Put 80-odd  geeks in a room and magic happens, which is what happened on Saturday at BarCamp 2.0, Perth. It was a fantastic turn out – we even got a couple of east coasters (Thanks @marclehmann and @liako) to enjoy the frivolities. Although, due to me running around like a blowfly with it’s head cut off, I still manged to get a couple of great presentations, which could lead to some seriously cool ideas which is all you can ask from a BarCamp.

But the biggest announcement for the day was WA’s very own Web conference – Edge of the Web.  After three awesome Web Awards over the last three years, it was a natural progression for us to push the envelope a little. Keep November 6 and 7 free – it’s going to be three types of awesome. We have international and national speakers, and we are fairly good at throwing parties over this side of the Nullabor. Oh, and we are running a poll, were you can put your 3c worth in picking our logo.

Having said that. I do have one gripe about our fair city. After the PTUB that followed BarCamp at the Royal, we moved on to @richardgiles‘ place for a cuppa tea and a scone. We realised we were out of Brandy, so we went out to find a friendly establishment to purchase a night-cap or two. It was 10pm in the evening AND EVERYTHING WAS CLOSED. I seriously caught a cab out to South Perth to go through a drive through. WTF. Anyway. Enough bitching – it was a top day and night and I’m not going to let our draconian liquor licensing laws spoil that.

Anyhoo, I’m off to nurse this cold that I and half of the Perth twitterati seem to have contracted.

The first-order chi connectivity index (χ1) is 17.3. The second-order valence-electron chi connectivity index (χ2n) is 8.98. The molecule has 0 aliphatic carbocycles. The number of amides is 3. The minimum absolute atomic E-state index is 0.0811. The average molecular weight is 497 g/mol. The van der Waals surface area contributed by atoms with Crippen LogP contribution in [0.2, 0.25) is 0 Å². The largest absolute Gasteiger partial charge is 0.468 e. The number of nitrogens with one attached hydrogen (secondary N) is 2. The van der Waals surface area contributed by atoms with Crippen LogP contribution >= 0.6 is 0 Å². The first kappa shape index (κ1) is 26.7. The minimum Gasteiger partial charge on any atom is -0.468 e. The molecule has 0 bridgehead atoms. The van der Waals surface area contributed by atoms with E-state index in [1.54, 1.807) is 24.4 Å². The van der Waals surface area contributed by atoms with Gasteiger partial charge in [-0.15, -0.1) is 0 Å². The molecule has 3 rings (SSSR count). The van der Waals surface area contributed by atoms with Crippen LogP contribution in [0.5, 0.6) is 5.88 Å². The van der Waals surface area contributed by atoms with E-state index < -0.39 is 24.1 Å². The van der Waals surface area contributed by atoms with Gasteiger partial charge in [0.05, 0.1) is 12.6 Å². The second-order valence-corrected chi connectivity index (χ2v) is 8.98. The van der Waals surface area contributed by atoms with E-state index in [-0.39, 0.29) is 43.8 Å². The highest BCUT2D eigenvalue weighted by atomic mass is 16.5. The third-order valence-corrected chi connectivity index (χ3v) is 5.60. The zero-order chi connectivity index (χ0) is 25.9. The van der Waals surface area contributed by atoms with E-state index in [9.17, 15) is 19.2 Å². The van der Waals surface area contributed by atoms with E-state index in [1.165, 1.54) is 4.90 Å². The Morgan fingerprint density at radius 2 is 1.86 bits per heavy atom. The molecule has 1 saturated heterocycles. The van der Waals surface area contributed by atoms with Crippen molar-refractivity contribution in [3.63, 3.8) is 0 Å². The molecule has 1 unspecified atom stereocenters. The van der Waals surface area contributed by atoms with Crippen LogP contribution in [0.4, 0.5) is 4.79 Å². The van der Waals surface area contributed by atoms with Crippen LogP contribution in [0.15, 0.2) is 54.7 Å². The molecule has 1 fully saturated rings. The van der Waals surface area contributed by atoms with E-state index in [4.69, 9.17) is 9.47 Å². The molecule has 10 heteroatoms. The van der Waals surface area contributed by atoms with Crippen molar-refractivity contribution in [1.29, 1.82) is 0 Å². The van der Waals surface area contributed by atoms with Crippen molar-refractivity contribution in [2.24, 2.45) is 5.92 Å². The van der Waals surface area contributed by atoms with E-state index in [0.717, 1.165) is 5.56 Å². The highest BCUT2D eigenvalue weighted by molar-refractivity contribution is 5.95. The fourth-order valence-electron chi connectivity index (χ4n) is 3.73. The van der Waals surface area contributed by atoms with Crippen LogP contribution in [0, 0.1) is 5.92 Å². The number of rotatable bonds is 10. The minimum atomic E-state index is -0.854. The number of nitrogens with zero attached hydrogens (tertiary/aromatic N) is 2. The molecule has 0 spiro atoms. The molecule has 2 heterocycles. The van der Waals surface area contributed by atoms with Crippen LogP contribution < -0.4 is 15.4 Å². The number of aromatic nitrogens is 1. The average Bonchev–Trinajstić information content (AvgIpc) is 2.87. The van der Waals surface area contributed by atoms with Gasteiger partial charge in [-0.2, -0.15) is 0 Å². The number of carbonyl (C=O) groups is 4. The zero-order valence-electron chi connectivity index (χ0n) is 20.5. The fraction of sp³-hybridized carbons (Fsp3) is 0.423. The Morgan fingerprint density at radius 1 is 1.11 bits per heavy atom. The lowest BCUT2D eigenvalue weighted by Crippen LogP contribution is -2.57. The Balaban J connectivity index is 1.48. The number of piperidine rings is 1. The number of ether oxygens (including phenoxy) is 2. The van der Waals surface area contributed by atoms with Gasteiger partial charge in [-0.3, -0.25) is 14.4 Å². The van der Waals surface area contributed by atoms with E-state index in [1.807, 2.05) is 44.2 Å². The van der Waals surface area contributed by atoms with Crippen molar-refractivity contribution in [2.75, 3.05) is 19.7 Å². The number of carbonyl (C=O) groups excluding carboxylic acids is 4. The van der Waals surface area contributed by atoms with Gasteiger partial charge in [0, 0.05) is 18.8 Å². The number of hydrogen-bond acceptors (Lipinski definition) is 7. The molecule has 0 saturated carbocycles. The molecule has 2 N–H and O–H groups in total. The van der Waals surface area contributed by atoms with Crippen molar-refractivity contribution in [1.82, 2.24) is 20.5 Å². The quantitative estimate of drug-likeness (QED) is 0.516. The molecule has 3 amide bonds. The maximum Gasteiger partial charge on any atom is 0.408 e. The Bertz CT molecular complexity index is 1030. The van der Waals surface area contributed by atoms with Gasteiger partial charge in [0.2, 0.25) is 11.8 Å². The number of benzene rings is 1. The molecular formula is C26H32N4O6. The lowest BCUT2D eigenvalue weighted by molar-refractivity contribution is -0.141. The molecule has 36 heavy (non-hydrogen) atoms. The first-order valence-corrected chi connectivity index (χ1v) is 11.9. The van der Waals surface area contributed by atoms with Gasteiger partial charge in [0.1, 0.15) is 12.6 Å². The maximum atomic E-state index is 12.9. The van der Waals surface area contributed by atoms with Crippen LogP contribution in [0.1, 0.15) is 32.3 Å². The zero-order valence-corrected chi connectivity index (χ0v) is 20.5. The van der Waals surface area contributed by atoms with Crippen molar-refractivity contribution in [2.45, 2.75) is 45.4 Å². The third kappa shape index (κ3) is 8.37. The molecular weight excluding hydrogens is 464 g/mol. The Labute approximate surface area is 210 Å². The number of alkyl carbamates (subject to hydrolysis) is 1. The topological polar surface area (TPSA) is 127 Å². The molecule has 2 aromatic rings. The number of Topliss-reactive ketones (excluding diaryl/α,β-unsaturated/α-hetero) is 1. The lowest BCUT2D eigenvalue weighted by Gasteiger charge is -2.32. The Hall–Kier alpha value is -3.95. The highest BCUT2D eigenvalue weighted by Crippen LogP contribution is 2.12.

Ideas 4 – We pulled it off!

… and it rocked.

Just to test our sanity, AWIA decided to pull together Ideas4 in two weeks, (minus a couple of days because of public holidays) and not only did we do it, we managed to hit our attendance target and managed to have the show run smoothly!

We had 84 attendees (one all the way from America!), and two lovely presenters who did a terrific job.

A big, huge thanks to Rachel Cook, who despite being 8 months pregnant, told us about her time in Silicon Valley as an Angel Investor, and to Lisa Herrod who flew all the way from Sydney (on her birthday no less) to remind us that standards-based code and semantic markup aren’t enough to make a site accessible.

Jordan recorded both talks, and has uploaded them to Vimeo, and there is an Ideas 4 Flickr set. If you took photos, remember to tag them as ideas4.

Ideas 4 – Rachel Cook at Ideas4 on Vimeo.

Ideas 4 – Lisa Herrod at Ideas4 on Vimeo.

I was an awesome night – can’t wait for the next one!

AWIA Event: Ideas4

For those of you who don’t remember, AWIA (and back in the day: Port80) has been running a series of talks, deemed “the Ideas series”, and I’m proud to announce the next one in the franchise: Ideas4!

We are lucky enough to have Lisa Herrod, a User Experience expert (and all-round nice gal) flying over from Sydney and local girl, Rachel Cook talking on startups. We might even have a special international guest, if everything falls into place ;)

Ideas 1,2 and 3 were awesome, and I’m expecting nothing less from Ideas 4, so make sure you mark 30 January 2008 in your diary. Tickets are $25 for AWIA members and $35 for non-members.

Head over to http://www.webindustry.asn.au/ideas4 for the rest of the details and to get your tickets.

Hurry though, they’ll sell out. They always do…